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  • Writer's pictureConvergent Financial Group

The Money Checklist: Phase 2

The Money Checklist by Convergent Financial Group logo

Last week we walked through the steps in Phase 1 and this week we'll be moving on to Phase 2. Hopefully you've been able to check off at least a few items from phase 1. Even if you're still working through the first phase, keep reading... this post will give you insight into where you are headed and what your next steps will be. 

Phase 2 - Debt, Retirement, & College

hand holding credit cards

First, I encourage you to start this phase with debt reduction for all non-mortgage debt that does not have a relatively low interest rate. My view on debt may be a little different than the majority. I believe that if you can still meet your savings goals and keep up with debt payments, then there is no need to put all of your focus on debt reduction. To clarify, this principle does not apply to any high-interest debt like credit cards, so if you are carrying a balance on credit cards, paying those off is definitely a priority. But, if you have reasonable interest rates on car loans or student debt, for example, then carrying those debt payments as part of your living expense total is reasonable in my professional opinion. The goal is to eliminate all non-mortgage or high-interest debt in this phase.

  • ! A word of caution about paying off debt ! the unexpected risk of eliminating debt that I see in my practice is that once we pay the debt off, we tend to start spending the former debt payments on lifestyle. When we satisfy a debt and are no longer making those payments, it feels like we suddenly have a cash infusion, so the temptation is to spend that cash. Yes, a goal of debt reduction is to eliminate the interest you’re paying, but more importantly, it is to free up cash to be used toward other goals… not just thoughtless spending. Once you start frivolously spending the “extra” cash, it is difficult to rewind and reallocate without feeling like you’re experiencing a reduction in lifestyle. So, before you jump into the frivolous spend without thought, I suggest having a plan in place before your debt is paid off so that you will simply re-allocate those debt payments elsewhere when you’ve satisfied the debt. Part of that plan could include some reward or celebratory spend. In fact, I actually believe that some reward spending can go a long way in keeping us on track to meeting our goals in the long run. My point is that we must be intentional about how we will re-allocate the money once the debt is satisfied by planning in advance.

senior couple at open air market holding baskets of vegetables and fruits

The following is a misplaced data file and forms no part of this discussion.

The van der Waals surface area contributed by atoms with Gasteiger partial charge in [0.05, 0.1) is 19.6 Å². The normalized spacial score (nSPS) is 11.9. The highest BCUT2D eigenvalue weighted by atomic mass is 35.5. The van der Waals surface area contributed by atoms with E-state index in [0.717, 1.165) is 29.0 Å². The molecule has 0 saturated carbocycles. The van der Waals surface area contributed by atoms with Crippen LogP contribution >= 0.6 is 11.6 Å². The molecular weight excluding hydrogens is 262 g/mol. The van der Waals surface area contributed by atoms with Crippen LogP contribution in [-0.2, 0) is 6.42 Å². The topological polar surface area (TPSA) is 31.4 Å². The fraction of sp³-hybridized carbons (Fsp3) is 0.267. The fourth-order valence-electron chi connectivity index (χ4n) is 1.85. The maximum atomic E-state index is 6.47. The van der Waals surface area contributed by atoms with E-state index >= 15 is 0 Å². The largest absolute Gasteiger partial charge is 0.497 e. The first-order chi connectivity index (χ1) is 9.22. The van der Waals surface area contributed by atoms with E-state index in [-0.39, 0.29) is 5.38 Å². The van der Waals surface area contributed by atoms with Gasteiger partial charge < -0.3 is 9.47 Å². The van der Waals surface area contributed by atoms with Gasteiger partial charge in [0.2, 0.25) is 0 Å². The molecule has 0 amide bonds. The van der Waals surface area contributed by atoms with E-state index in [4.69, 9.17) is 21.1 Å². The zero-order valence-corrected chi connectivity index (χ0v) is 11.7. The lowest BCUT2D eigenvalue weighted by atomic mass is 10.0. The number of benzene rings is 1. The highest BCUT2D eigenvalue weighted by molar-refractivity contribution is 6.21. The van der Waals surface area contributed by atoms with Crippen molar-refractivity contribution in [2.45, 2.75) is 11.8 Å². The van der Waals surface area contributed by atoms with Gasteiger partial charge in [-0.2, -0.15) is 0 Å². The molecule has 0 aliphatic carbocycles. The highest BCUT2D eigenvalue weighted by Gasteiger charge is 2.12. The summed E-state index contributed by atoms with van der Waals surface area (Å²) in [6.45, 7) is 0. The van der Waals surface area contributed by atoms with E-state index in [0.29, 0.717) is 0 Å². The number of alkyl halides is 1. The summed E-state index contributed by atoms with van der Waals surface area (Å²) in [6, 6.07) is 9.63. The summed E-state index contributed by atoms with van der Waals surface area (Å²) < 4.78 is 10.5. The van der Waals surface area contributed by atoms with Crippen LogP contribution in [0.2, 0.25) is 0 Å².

Second, focus on your retirement savings. The easiest and most sustainable way to save for retirement is through your 401K plan. Statistics show that automating savings leads to goal achievement the fastest, so have your employer deduct contributions before they hit your checking account. Then, it becomes easier to focus on other items in your plan. In general, I tell my clients to focus on increasing their 401K savings until they hit the maximum allowed. For almost everyone, max funding your 401K is going to get you pretty close to meeting your retirement goals.

old university with pool

The third area of focus in phase two can be a little trickier… college planning. Ideally, saving for college should be done after meeting your retirement goals. However, in reality I have found that many people are unwilling to forego college saving for retirement saving for various reasons. Whether that reason is their concern about their children taking on too much debt or something else is irrelevant. As an advisor, I have learned to give my best advice within the parameters of what people are willing to do... this is one of those concessionary points. That said, I would then encourage you to start saving for your children's college expenses as soon as you can. My general recommendation is that you take 50% of what you want to save for this goal and place it into a 529 plan. The other 50% can be invested any way you or your trusted advisor see fit. (Check out this blog article for more of my thoughts and advice regarding the true cost of college.)

That wraps up Phase 2, Debt, Retirement, & College. This is the official checklist:

phase 2 checklist

Now head on over to the final post, Phase 3, True Wealth Creation, which includes a downloadable pdf checklist covering Phases 1-3. In the meantime, email me with your questions as you work through the list or schedule a meeting with me here.

Jeremy's signature

P.S. If you missed Phase 1, Operational Setup, be sure to go back and get caught up here.


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